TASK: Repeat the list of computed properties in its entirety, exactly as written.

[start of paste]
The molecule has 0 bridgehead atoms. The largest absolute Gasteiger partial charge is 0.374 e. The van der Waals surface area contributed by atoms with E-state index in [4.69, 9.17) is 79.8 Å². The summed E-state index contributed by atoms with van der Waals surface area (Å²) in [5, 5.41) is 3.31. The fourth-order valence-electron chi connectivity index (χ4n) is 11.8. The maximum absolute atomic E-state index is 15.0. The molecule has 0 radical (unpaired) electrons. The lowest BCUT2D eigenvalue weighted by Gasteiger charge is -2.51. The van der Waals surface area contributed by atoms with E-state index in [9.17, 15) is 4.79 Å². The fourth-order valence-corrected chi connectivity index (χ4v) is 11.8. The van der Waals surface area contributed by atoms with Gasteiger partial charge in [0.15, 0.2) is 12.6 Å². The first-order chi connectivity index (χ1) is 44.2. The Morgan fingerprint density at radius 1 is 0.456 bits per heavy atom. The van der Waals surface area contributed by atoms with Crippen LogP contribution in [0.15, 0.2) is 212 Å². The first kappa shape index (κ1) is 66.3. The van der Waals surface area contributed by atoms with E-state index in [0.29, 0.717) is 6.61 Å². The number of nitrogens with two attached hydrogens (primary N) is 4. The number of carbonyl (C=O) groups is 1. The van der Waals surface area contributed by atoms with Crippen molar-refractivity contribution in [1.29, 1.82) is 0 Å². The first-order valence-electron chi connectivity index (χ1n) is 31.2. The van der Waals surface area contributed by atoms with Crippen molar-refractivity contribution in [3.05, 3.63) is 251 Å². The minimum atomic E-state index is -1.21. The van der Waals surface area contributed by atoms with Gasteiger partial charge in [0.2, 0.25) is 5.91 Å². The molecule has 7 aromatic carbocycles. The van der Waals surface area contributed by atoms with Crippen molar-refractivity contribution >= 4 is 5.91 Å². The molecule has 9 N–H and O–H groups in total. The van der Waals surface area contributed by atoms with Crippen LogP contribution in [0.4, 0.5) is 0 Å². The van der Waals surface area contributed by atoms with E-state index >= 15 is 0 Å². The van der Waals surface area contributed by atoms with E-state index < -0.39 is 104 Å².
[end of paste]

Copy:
The molecule has 0 bridgehead atoms. The largest absolute Gasteiger partial charge is 0.374 e. The van der Waals surface area contributed by atoms with E-state index in [4.69, 9.17) is 79.8 Å². The summed E-state index contributed by atoms with van der Waals surface area (Å²) in [5, 5.41) is 3.31. The fourth-order valence-electron chi connectivity index (χ4n) is 11.8. The maximum absolute atomic E-state index is 15.0. The molecule has 0 radical (unpaired) electrons. The lowest BCUT2D eigenvalue weighted by Gasteiger charge is -2.51. The van der Waals surface area contributed by atoms with E-state index in [9.17, 15) is 4.79 Å². The fourth-order valence-corrected chi connectivity index (χ4v) is 11.8. The van der Waals surface area contributed by atoms with Gasteiger partial charge in [0.15, 0.2) is 12.6 Å². The first-order chi connectivity index (χ1) is 44.2. The Morgan fingerprint density at radius 1 is 0.456 bits per heavy atom. The van der Waals surface area contributed by atoms with Crippen LogP contribution in [0.15, 0.2) is 212 Å². The first kappa shape index (κ1) is 66.3. The van der Waals surface area contributed by atoms with E-state index in [0.29, 0.717) is 6.61 Å². The number of nitrogens with two attached hydrogens (primary N) is 4. The number of carbonyl (C=O) groups is 1. The van der Waals surface area contributed by atoms with Crippen molar-refractivity contribution in [1.29, 1.82) is 0 Å². The first-order valence-electron chi connectivity index (χ1n) is 31.2. The van der Waals surface area contributed by atoms with Crippen molar-refractivity contribution in [3.05, 3.63) is 251 Å². The minimum atomic E-state index is -1.21. The van der Waals surface area contributed by atoms with Gasteiger partial charge in [0.2, 0.25) is 5.91 Å². The molecule has 7 aromatic carbocycles. The van der Waals surface area contributed by atoms with Crippen molar-refractivity contribution >= 4 is 5.91 Å². The molecule has 9 N–H and O–H groups in total. The van der Waals surface area contributed by atoms with Crippen LogP contribution in [0.4, 0.5) is 0 Å². The van der Waals surface area contributed by atoms with E-state index >= 15 is 0 Å². The van der Waals surface area contributed by atoms with E-state index < -0.39 is 104 Å².